Saturday, August 28, 2010

Clockwork Utopia

When Huxley wrote Brave New World he was only guessing at some of the things we have in store for us. He was the grandson of Thomas Huxley, Darwin's "Bulldog," and his own literary career featured pointed social criticism. None of it was more pointed than when he wrote BNW, which argued that we were gaining the tools to make ourselves truly miserable. Aside from global warming, we now read about farmers whose corn crops are ruined because gene-mod pollen from miles away crossed into their field. Super weeds are creating a headache that only promises to get worse. Drug resistant bacteria threaten medical practice.

There are always the cheerleaders, of course. For every opponent of globalization, for every critic of gene-mod foods and other modern miracles, there are the cheerleaders. We couldn't feed ourselves without gene-mod foods, they argue. Modern medicine is extending life expectancies to the century mark. Economies work best when every economy is allowed to find the things it does best and concentrates on them. These voices argue against regulation, against oversight, for innovation.

So when Paolo Bacigalupi writes about a future that makes Huxley's story seem like a nice place to visit, it's not altogether implausible. In The Windup Girl we find ourselves in Bangkok, in Thailand. The oceans have risen, as expected, and the only thing keeping Bangkok from drowning is a seawall and a number of gigantic pumps. Nations pay a carbon tax for the fuels they burn, and Thai manufacturing now relies on the muscles of gargantuan genemod derivations of elephants and horses. The city's proud skyscrapers stand mostly empty, with no cheap electricity to run elevators or pump water to their tops. A genocide of ethnic Chinese in Malaya has sent streams of refugees into Bangkok where they squat in the slums, hoping that the horrors from Malaya don't follow them there.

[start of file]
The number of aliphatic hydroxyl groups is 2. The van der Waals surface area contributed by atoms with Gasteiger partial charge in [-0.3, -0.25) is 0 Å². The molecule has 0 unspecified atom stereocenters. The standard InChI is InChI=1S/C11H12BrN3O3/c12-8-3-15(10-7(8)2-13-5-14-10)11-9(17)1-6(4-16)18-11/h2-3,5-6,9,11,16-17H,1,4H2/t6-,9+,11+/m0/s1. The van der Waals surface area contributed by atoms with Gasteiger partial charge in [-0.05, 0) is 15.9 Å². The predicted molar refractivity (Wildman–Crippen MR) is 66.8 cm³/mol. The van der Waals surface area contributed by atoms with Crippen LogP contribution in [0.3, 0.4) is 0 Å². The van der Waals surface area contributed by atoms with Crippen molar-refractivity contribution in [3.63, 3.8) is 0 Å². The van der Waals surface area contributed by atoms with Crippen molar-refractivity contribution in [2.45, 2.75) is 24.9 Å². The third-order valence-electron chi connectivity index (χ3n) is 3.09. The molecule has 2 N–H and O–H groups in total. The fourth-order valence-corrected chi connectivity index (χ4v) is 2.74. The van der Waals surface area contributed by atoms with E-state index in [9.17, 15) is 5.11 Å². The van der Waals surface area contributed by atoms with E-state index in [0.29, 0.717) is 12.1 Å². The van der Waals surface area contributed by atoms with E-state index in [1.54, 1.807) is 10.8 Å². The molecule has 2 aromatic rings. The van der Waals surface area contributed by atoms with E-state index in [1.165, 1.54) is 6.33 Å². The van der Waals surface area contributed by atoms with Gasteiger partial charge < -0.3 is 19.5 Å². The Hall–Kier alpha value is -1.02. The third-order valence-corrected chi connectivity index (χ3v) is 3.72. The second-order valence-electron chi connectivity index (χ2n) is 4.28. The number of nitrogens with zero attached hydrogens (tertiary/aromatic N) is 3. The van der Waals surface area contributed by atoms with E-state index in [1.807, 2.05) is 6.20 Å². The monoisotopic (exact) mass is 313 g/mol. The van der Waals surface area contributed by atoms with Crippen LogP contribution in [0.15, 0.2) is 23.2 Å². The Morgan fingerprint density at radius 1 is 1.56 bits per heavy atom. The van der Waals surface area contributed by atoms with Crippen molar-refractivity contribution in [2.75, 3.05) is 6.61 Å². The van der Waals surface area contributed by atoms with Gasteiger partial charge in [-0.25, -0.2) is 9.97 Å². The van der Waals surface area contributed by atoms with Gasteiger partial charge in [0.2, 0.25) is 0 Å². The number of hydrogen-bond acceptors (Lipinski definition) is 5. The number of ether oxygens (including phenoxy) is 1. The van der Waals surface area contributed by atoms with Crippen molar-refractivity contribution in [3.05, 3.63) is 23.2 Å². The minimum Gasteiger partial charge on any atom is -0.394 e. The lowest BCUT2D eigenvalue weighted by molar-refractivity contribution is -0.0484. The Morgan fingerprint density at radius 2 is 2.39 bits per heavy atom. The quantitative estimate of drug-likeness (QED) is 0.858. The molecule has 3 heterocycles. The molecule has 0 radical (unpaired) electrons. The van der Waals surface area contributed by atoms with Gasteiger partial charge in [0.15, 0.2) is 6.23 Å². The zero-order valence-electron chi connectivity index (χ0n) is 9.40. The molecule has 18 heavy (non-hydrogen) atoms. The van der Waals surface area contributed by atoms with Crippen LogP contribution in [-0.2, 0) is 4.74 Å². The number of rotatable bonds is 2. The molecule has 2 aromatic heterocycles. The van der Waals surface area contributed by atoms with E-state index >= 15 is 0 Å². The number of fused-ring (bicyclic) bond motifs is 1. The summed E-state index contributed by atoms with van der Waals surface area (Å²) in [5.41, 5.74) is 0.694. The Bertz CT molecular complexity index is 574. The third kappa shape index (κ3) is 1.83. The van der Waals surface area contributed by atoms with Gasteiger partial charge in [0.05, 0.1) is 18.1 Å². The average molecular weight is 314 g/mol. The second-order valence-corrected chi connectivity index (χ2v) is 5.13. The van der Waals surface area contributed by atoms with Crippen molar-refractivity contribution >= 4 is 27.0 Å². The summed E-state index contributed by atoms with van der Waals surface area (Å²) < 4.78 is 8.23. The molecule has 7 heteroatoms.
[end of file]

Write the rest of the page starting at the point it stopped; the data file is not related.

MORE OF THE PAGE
We meet a number of disconnected people. An agent for an American corporation which is apparently guilty of crimes against humanity that dwarf the Holocaust. A police officer whose moral fiber is unusual for this incarnation of Bangkok. And the book's namesake, a Japanese genemod woman, discarded from a rich man's entourage to suffer torture and rape in a prostitution parlor. (No, this book is not recommended for young readers or sensitive dispositions.)

Bacigalupi proceeds to tell quite the spellbinding story. Mysteries arise, outrages are committed, a civil war ignites. Through it all the windup girl suffers, serving as a kind of mirror, an avatar for the suffering Earth. It is mostly an excellent book.

I did notice that towards the end the story editing got sloppy. There were continuity problems, and it wasn't always clear what was happening when. Why stuff like that makes it past the editing, I don't know. An otherwise excellent story like this certainly deserves closer attention to detail.

Anyway, another great entry for the 2010 Hugos.


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